Other suitable alternate methods for fastening the spacers 40 to the metal shell 21 could be used as follows: (1) the softening of the end of the spacer 40 by solvent immersion and subsequent forcing of this softened spacer into the porous surface 24 of the metal shell 21; (2) melting of the end of the spacer 40 by contact with a hot surface, and with rapid transfer forcing this into the porous surface 24 of the metal shell 21; (3) forming the spacers 40 directly into the cup from a prepolymer monomer mix, such as is used in current bone cement preparations; (4) injection molding the spacers 40 directly onto the metal shell 21 through the use of a mold to hold the acetabular cup 1 during molding; and (5) any combination of the above that would permit the polymer to be intruded into the porous surface 24 of the metal shell 21 and subsequently have a hard, suitably-shaped spacer protrusion. Also, other suitable means of providing a roughened or textured adhering surface of the metal shell 21 other than the porous beaded surface 24 may be used.
FIG. 6 illustrates an acetabular cup 1 which is formed of a plastic material, such as polyethylene. The cup 1 of FIG. 6 does not include a metal shell. The spacers 40 of FIG. 6 are adhered into position on the outer surface 20 creating a bonding interface 29 between the spacer 40 and the polyethylene outer surface 20. As previously described, sonic welding may be used to affix the acrylic spacers 40 to the outer surface of the plastic outer surface 20. When sonic welding the acrylic spacers 40 to a plastic surface 20, the materials at the bonding interface 29 intermingle at the molecular level to form a secure adherence.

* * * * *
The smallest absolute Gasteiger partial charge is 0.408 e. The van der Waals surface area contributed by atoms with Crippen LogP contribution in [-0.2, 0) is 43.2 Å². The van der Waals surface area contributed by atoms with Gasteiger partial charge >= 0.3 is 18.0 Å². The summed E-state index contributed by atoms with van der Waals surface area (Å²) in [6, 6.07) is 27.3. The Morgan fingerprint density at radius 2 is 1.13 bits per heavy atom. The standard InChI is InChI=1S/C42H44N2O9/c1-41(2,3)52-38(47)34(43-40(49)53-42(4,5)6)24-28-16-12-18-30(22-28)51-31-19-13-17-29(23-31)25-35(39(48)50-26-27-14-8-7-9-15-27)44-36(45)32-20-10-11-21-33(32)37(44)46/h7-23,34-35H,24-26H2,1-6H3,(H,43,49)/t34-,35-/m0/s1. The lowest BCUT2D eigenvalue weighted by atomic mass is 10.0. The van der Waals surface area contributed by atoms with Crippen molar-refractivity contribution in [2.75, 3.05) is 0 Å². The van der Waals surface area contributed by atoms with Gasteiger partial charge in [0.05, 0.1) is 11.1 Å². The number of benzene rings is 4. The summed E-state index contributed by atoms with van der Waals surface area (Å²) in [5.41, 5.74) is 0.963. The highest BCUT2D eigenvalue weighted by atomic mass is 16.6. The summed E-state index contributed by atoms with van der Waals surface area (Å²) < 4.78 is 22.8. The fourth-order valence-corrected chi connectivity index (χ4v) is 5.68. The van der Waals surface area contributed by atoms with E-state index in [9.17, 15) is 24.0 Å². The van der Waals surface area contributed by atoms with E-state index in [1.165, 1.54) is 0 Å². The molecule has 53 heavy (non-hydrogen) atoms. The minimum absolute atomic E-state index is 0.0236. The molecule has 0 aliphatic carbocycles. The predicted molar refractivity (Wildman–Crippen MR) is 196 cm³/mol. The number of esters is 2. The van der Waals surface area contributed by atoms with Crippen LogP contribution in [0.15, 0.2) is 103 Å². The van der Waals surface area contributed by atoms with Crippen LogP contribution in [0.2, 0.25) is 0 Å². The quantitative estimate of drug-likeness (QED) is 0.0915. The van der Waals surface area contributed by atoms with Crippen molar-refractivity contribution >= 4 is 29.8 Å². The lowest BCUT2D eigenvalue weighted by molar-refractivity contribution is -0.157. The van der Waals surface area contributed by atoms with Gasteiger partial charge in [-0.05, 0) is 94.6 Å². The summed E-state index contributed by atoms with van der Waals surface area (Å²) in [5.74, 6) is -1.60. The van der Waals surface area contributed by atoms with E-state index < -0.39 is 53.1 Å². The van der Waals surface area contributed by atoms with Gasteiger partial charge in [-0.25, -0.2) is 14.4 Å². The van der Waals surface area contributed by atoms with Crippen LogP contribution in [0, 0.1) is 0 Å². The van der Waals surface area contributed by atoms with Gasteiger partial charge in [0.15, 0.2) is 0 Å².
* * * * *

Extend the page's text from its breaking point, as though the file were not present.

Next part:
Other means to adhere the acrylic spacers to the outer surface 20 of the cup 1 may also be used, such as various mechanical fixation means.